Naomi Novik – The Temeraire series is set in a Napoleonic AU where everyone has dragons. It mixes war, politics, and adventure, and one of the draconic characters will take any opportunity to advocate for dragon rights.
    Robin Hobb – The Realm of the Elderlings, a set of four-going-on-five trilogies about assassins, extinct dragon-elf-people, two different kinds of dragons, two different kinds of magic, living boats, social outcasts, and other things.
    Tamora Pierce – Song of the Lioness and others in the universe, detailing the struggles of female knights in a male-dominated medieval world. Also magic.

    I like fantasy, if you hadn’t noticed.

    Also: new yay! Well, I’ve been reading for a while but still.

    1. 6.1

      Temeraire: SO MUCH FUN. I read a bunch of them a few years ago and only heard from a friend of mine last week that she’s after writing more in the meantime. I’m currently, I believe, second in line for a lend of her copy of the next one and can’t wait.

  5. 7

    Absolutely anything by Nnedi Okorafor. She is amaxing and her worlduilding is incredible. Seconding the suggestion for NK Jemisin.

    Also, Glenda Larke creates rich fantasy worlds which are awesome and each one is unique and they somewhat resemble various real-world places but are all different and wonderful. She has a trans character, too, just one so far AFAIK.

    1. 7.1

      That’s the second time this week I’ve heard of Okorafor, so she’s defo on the list. As are the other two. I love me some rich fantasy worlds and also trans inclusion= awesome. Thank you!

  6. 8

    Anne McCaffrey? I was not all that enamored of the Dragonriders series, but the Brain ship series was pretty good, and I really liked the Crystal Singer series.
    Val McDairmid is a really good writer as well, I recommend “A Place of Execution”, although that may resonate more with me as I was a child in the English midlands during the time of the moors murderers. The series of “Wire in the Blood” books is good too, even if you have seen the television series.

    1. 8.1

      Ha, way back when I was a teenager I adored Anne McCaffrey. Nobody could do an Electra complex quite like her, though.. Haven’t read her stuff in years and years, though she’s defo good fun.

      And I’ve never heard of either of the others, thank you!

  7. 10

    Comics! Sometimes you have to be careful, like even if you’re sorta familiar with Japanese names, some man names sound like lady names and vice versa. And while Japanese men aren’t white men, they’re supremely privileged where they come from. So lady-created manga. But also comic books by non-white-men in the USA, UK, France. They exist, don’t know a ton off the top of my head.

    1. 10.1

      Well, it’s partly about privilege and partly about actively seeking different perspectives in fiction by cutting out the single group whose perspective is most likely to be shared. So, y’know, I can risk accidentally reading comics by ethnically-privileged nonwhite men as they’d still be hitting the second point.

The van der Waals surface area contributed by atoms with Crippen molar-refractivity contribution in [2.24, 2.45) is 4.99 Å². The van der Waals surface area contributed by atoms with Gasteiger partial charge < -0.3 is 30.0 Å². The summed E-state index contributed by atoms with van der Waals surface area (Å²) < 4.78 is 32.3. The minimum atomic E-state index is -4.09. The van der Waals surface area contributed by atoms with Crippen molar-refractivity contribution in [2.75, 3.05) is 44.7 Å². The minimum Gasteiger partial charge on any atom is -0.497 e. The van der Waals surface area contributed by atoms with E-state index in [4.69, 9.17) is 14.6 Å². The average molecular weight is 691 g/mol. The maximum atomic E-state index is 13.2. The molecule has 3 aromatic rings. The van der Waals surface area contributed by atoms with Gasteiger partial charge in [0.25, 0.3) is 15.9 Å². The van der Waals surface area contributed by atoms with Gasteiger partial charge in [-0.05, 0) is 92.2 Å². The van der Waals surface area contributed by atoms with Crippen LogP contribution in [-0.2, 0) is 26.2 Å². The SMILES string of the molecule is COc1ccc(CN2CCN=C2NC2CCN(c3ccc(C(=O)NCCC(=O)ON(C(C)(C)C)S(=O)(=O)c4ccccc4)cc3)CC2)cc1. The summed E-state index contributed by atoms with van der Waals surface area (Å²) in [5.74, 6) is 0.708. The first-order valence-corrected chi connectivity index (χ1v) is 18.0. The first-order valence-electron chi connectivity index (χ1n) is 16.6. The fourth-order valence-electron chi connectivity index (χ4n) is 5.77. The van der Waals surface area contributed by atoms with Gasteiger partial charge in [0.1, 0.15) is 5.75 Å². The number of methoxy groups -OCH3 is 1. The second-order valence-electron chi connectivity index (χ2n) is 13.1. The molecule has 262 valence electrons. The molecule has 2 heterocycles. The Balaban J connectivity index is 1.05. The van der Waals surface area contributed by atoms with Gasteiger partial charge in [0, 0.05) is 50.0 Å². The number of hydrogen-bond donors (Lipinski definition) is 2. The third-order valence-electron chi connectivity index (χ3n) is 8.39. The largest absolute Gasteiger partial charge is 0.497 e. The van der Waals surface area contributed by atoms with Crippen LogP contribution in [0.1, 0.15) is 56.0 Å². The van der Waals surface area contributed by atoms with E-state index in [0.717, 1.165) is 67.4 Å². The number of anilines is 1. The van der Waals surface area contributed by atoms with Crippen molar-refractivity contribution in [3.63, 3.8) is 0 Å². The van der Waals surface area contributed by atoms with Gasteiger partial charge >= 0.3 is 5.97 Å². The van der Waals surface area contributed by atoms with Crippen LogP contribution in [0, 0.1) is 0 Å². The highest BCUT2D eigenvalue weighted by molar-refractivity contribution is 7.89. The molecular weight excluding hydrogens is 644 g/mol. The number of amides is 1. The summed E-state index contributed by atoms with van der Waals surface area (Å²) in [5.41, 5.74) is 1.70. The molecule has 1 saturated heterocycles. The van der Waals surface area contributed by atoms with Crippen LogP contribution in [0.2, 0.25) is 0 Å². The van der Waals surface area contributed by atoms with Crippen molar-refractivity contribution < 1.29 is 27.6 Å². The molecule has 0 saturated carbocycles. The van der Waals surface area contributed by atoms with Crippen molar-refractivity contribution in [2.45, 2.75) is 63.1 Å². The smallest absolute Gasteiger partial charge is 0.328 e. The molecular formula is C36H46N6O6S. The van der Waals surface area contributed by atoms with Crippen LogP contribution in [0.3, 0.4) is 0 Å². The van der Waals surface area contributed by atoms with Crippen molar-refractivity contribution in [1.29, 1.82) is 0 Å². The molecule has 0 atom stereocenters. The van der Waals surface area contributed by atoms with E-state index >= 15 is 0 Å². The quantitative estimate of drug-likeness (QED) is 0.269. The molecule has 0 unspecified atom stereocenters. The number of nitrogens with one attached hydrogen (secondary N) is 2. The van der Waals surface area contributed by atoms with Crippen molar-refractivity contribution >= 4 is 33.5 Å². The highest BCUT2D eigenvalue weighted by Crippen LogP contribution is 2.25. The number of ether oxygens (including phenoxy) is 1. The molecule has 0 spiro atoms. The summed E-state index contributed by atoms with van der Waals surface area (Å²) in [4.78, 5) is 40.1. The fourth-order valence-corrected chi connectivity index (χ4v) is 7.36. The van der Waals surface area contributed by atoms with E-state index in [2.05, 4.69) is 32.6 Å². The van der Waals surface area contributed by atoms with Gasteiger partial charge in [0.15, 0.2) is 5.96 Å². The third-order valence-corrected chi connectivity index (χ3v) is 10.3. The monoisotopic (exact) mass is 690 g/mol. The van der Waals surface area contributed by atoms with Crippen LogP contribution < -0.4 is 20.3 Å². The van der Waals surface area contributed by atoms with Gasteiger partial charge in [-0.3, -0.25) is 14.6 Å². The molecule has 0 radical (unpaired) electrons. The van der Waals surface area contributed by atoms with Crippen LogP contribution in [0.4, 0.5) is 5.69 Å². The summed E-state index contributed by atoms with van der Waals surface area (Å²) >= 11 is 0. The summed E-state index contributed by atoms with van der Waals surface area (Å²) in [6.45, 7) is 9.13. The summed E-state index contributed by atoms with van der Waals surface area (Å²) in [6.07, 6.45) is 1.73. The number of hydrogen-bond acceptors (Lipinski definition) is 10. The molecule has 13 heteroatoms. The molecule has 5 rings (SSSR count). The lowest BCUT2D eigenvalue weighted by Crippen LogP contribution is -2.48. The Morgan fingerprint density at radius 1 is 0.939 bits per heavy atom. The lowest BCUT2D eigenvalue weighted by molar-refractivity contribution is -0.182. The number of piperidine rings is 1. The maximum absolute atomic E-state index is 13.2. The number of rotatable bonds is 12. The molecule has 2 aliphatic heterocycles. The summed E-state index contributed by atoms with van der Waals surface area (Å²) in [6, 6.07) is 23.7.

Luckily, though, I have some delightfully generous comic aficionados in my close circles so I’m sure I can do some digging for good stuff. And will be reporting back, of course.

  8. 11

    “brightness falls from the air” by ‘James’ Tiptree (actually a woman, writing under a nom de plume because… sexism in publishing)
    and I have to second whoever suggested Lois McMaster Bujold.

  9. 12

    Isobelle Carmody, specifically her Obernewtyn series, which centers around a group of outcasts-with-weird-powers banding together and finding their feet. I must re-read it someday.

  10. 14


    I mostly read science fiction. For Octavia Butler, I recommend Parable of the Sower, and if you like it there is a sequel. I found her Dawn to be too depressing (probably because I am white), so I haven’t read the other Lilith’s Brood books. Another science fiction recommendation might be Walter Mosley’s “Futureland”. It’s a collection of short stories that interconnect, and (future) racial politics are central to the plot. Mosley is better known for his “Easy Rawlins” mysteries (which I have not read and thus cannot review).

    Next year will mark 200 years since Mary Shelley began writing Frankenstein.

    Also, a few years ago, Jen McCreight wrote a post here at FTB in which she sought suggestions for feminist fantasy novels.

    What fantasy novels do you think have feminist ideals? Who are your favorite strong female characters?

    There were a ton of recommendations, and some branched over to science fiction. A few mentions were written by men, but the vast majority were written by women. You can find the conversation here: (But be warned that it got more than 300 comments in the first three days, and not because of fighting but because readers had a lot to recommend.)